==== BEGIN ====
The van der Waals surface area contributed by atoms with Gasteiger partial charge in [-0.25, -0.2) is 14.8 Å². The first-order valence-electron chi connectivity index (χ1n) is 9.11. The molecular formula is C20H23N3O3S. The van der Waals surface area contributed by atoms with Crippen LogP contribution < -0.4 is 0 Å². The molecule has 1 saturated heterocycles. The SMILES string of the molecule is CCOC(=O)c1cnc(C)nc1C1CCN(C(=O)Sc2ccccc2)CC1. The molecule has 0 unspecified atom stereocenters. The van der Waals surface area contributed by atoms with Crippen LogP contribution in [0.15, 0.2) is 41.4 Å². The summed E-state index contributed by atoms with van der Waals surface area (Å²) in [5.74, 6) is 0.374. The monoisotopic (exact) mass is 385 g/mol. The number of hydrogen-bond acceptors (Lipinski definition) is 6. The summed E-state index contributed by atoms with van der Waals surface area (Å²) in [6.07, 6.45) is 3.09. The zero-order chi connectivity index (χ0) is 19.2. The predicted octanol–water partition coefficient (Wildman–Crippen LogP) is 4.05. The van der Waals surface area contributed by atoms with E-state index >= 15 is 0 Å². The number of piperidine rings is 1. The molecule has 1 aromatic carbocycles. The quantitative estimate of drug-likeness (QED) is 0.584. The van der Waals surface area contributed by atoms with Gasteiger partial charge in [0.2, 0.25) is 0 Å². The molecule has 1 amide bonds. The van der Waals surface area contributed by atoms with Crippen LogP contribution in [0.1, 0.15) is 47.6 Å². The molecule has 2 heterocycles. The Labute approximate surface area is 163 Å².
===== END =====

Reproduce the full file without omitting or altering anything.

The van der Waals surface area contributed by atoms with Gasteiger partial charge in [-0.25, -0.2) is 14.8 Å². The first-order valence-electron chi connectivity index (χ1n) is 9.11. The molecular formula is C20H23N3O3S. The van der Waals surface area contributed by atoms with Crippen LogP contribution < -0.4 is 0 Å². The molecule has 1 saturated heterocycles. The SMILES string of the molecule is CCOC(=O)c1cnc(C)nc1C1CCN(C(=O)Sc2ccccc2)CC1. The molecule has 0 unspecified atom stereocenters. The van der Waals surface area contributed by atoms with Crippen LogP contribution in [0.15, 0.2) is 41.4 Å². The summed E-state index contributed by atoms with van der Waals surface area (Å²) in [5.74, 6) is 0.374. The monoisotopic (exact) mass is 385 g/mol. The number of hydrogen-bond acceptors (Lipinski definition) is 6. The summed E-state index contributed by atoms with van der Waals surface area (Å²) in [6.07, 6.45) is 3.09. The zero-order chi connectivity index (χ0) is 19.2. The predicted octanol–water partition coefficient (Wildman–Crippen LogP) is 4.05. The van der Waals surface area contributed by atoms with E-state index >= 15 is 0 Å². The number of piperidine rings is 1. The molecule has 1 aromatic carbocycles. The quantitative estimate of drug-likeness (QED) is 0.584. The van der Waals surface area contributed by atoms with Gasteiger partial charge in [0.2, 0.25) is 0 Å². The molecule has 1 amide bonds. The van der Waals surface area contributed by atoms with Crippen LogP contribution in [0.1, 0.15) is 47.6 Å². The molecule has 2 heterocycles. The Labute approximate surface area is 163 Å².